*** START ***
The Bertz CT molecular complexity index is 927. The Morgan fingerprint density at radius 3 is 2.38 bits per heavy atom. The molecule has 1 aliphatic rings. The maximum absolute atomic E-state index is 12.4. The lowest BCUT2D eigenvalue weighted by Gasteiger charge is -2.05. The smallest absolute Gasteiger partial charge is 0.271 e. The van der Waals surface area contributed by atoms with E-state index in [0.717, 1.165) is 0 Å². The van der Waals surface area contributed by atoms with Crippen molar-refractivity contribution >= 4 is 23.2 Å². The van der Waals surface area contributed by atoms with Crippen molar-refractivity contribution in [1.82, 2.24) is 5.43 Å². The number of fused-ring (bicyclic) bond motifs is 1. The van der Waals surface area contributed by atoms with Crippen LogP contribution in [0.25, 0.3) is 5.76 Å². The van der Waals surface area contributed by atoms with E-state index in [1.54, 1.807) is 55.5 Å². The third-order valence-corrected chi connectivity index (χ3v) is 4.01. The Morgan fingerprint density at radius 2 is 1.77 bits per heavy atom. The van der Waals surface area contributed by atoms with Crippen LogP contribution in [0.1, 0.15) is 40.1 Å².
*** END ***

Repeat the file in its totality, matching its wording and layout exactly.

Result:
The Bertz CT molecular complexity index is 927. The Morgan fingerprint density at radius 3 is 2.38 bits per heavy atom. The molecule has 1 aliphatic rings. The maximum absolute atomic E-state index is 12.4. The lowest BCUT2D eigenvalue weighted by Gasteiger charge is -2.05. The smallest absolute Gasteiger partial charge is 0.271 e. The van der Waals surface area contributed by atoms with E-state index in [0.717, 1.165) is 0 Å². The van der Waals surface area contributed by atoms with Crippen molar-refractivity contribution >= 4 is 23.2 Å². The van der Waals surface area contributed by atoms with Crippen molar-refractivity contribution in [1.82, 2.24) is 5.43 Å². The number of fused-ring (bicyclic) bond motifs is 1. The van der Waals surface area contributed by atoms with Crippen LogP contribution in [0.25, 0.3) is 5.76 Å². The van der Waals surface area contributed by atoms with E-state index in [1.54, 1.807) is 55.5 Å². The third-order valence-corrected chi connectivity index (χ3v) is 4.01. The Morgan fingerprint density at radius 2 is 1.77 bits per heavy atom. The van der Waals surface area contributed by atoms with Crippen LogP contribution in [0.1, 0.15) is 40.1 Å².